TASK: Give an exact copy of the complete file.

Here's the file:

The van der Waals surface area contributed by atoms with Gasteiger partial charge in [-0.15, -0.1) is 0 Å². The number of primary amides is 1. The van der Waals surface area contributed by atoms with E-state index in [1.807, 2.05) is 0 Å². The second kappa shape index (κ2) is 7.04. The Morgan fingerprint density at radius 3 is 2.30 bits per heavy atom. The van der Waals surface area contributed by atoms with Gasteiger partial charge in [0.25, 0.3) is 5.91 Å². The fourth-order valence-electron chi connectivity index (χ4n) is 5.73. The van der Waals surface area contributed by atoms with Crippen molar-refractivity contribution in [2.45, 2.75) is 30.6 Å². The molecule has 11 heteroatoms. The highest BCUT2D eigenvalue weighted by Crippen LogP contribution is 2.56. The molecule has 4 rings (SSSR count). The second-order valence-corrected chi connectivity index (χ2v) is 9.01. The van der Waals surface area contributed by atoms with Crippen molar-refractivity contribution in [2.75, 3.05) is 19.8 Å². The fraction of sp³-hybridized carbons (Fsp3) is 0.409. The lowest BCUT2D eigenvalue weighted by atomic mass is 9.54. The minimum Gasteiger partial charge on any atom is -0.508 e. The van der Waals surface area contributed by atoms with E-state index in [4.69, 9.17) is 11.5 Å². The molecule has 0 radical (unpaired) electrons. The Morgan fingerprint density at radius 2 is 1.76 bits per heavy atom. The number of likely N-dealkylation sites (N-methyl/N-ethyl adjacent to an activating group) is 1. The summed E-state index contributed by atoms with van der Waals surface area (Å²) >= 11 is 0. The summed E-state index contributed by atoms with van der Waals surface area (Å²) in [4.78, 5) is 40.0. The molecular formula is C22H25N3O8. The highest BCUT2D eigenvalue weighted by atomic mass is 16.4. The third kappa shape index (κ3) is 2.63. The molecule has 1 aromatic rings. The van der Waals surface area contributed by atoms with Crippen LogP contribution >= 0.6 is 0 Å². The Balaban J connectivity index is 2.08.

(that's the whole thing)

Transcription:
The van der Waals surface area contributed by atoms with Gasteiger partial charge in [-0.15, -0.1) is 0 Å². The number of primary amides is 1. The van der Waals surface area contributed by atoms with E-state index in [1.807, 2.05) is 0 Å². The second kappa shape index (κ2) is 7.04. The Morgan fingerprint density at radius 3 is 2.30 bits per heavy atom. The van der Waals surface area contributed by atoms with Gasteiger partial charge in [0.25, 0.3) is 5.91 Å². The fourth-order valence-electron chi connectivity index (χ4n) is 5.73. The van der Waals surface area contributed by atoms with Crippen molar-refractivity contribution in [2.45, 2.75) is 30.6 Å². The molecule has 11 heteroatoms. The highest BCUT2D eigenvalue weighted by Crippen LogP contribution is 2.56. The molecule has 4 rings (SSSR count). The second-order valence-corrected chi connectivity index (χ2v) is 9.01. The van der Waals surface area contributed by atoms with Crippen molar-refractivity contribution in [2.75, 3.05) is 19.8 Å². The fraction of sp³-hybridized carbons (Fsp3) is 0.409. The lowest BCUT2D eigenvalue weighted by atomic mass is 9.54. The minimum Gasteiger partial charge on any atom is -0.508 e. The van der Waals surface area contributed by atoms with E-state index in [4.69, 9.17) is 11.5 Å². The molecule has 0 radical (unpaired) electrons. The Morgan fingerprint density at radius 2 is 1.76 bits per heavy atom. The number of likely N-dealkylation sites (N-methyl/N-ethyl adjacent to an activating group) is 1. The summed E-state index contributed by atoms with van der Waals surface area (Å²) >= 11 is 0. The summed E-state index contributed by atoms with van der Waals surface area (Å²) in [4.78, 5) is 40.0. The molecular formula is C22H25N3O8. The highest BCUT2D eigenvalue weighted by atomic mass is 16.4. The third kappa shape index (κ3) is 2.63. The molecule has 1 aromatic rings. The van der Waals surface area contributed by atoms with Crippen LogP contribution >= 0.6 is 0 Å². The Balaban J connectivity index is 2.08.